Blaze e-catalogue - Catalog - Page 98
First women Justices
of the Peace
“The time has arrived when
women in New South Wales
should be admitted to the
State Archives NSW: Attorney General; NRS 302/333,
Letters received – Special bundles [3/3165], Papers
re shoplifting, the First Offenders (Women) Act, and
the Women’s Legal Status Bill 1905–1939, 05/12652
law & justice
The three Golding sisters Annie, Catherine (Kate)
and Belle, joined the Womanhood Suffrage
League of NSW led by Rose Scott. In 1901, they
formed the Women’s Progressive Association. It
advocated appointing women to public roles such
as inspectors and police, and to the law
In 1906, school teacher Annie, representing
the Public School Teachers’ Association, drew
attention to the ‘great discrepancies’ between
male and female teacher salaries. Outside
teaching, she served on the State Children’s
Relief Board and the Babies Hospital Board.
Kate—whose career as a teacher ended when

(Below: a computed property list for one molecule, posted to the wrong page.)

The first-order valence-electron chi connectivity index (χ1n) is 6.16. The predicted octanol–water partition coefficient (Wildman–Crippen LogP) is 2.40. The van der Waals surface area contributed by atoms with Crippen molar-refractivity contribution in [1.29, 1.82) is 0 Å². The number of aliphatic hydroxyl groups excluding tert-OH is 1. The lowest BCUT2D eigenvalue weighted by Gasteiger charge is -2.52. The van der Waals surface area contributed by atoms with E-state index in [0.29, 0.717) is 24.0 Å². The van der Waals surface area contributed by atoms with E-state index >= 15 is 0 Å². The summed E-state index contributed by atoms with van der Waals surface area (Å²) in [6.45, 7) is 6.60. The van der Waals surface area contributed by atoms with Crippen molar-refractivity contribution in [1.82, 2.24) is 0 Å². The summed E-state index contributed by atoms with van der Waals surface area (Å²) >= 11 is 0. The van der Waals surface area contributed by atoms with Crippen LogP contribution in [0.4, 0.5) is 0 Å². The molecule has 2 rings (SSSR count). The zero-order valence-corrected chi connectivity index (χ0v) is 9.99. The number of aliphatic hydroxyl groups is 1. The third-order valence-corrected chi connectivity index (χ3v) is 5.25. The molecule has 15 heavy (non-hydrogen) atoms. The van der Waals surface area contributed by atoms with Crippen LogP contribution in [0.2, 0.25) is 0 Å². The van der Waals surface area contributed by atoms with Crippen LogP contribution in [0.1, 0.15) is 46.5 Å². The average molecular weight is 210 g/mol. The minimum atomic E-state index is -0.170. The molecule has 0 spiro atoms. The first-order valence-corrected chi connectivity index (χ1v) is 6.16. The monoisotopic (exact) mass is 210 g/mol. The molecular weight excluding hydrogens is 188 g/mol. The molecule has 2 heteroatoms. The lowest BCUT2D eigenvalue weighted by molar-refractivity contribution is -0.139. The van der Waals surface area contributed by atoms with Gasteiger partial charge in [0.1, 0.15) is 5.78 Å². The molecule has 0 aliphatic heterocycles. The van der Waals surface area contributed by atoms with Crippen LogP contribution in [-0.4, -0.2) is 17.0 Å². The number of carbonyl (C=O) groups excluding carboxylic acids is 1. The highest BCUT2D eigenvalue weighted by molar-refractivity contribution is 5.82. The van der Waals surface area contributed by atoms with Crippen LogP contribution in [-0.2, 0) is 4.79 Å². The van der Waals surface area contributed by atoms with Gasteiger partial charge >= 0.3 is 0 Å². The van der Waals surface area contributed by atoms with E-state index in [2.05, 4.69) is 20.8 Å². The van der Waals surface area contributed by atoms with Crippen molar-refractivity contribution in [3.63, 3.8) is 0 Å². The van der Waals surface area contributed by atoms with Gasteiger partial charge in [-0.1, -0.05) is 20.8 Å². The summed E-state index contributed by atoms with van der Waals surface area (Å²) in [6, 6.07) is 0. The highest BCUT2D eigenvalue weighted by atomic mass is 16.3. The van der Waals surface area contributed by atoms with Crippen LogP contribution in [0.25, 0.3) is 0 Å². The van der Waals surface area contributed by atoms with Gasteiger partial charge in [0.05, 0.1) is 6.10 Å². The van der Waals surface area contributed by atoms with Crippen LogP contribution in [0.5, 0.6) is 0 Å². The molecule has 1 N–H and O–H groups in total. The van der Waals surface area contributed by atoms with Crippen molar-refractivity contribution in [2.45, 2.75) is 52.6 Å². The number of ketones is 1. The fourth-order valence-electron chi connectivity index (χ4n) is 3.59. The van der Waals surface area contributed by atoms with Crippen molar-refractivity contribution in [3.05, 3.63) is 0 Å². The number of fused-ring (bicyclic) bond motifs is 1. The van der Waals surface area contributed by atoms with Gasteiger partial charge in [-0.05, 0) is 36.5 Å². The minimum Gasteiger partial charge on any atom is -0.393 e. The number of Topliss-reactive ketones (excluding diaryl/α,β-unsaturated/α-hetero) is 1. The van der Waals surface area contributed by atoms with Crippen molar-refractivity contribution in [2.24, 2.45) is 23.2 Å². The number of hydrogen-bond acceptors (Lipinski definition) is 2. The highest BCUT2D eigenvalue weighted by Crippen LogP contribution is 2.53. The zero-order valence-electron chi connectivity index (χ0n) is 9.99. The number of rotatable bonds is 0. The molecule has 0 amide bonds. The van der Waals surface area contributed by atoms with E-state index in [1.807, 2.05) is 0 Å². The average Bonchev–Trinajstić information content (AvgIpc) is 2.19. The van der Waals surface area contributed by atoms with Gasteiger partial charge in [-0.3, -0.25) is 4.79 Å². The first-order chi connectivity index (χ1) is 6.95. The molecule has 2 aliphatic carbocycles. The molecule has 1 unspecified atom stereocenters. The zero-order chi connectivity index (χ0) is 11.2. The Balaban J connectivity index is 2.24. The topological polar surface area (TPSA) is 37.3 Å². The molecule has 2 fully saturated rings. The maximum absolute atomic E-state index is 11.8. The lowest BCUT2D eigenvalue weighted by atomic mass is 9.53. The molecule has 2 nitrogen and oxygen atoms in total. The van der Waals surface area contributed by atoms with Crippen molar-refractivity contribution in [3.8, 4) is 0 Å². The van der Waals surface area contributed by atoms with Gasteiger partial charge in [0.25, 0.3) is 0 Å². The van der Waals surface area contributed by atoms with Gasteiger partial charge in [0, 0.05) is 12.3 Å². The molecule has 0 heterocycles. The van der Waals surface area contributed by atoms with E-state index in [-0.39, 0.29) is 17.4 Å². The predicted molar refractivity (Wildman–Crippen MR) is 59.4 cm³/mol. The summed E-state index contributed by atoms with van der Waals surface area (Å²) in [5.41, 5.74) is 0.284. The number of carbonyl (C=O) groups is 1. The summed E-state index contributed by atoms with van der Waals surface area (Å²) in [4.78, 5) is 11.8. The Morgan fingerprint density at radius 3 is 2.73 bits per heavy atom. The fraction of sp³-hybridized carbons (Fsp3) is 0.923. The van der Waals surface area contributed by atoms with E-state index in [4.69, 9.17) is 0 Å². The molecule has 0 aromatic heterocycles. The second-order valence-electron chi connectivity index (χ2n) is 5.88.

she married in 1887—was heavily involved in the
labour movement and the rights and conditions
of female workers. She was a University of Sydney
Senate Fellow (1916-1924), and served on
numerous boards, including the Royal Hospital
for Women and the Renwick Hospital for Infants.
In 1925, she stood (unsuccessfully) for election to
the NSW Legislative Assembly.
Annie and Kate led a string of delegations
to advance equality and opportunities for women.
Their efforts contributed to the introduction
of the Women’s Legal Status Act, 1918, which
granted women the right to practice law, to be
appointed Justices of the Peace and to sit for
election to the NSW Legislative Assembly.
Along with Millicent Preston Stanley, they were
among the first sixty women appointed NSW
Justices of the Peace in 1921.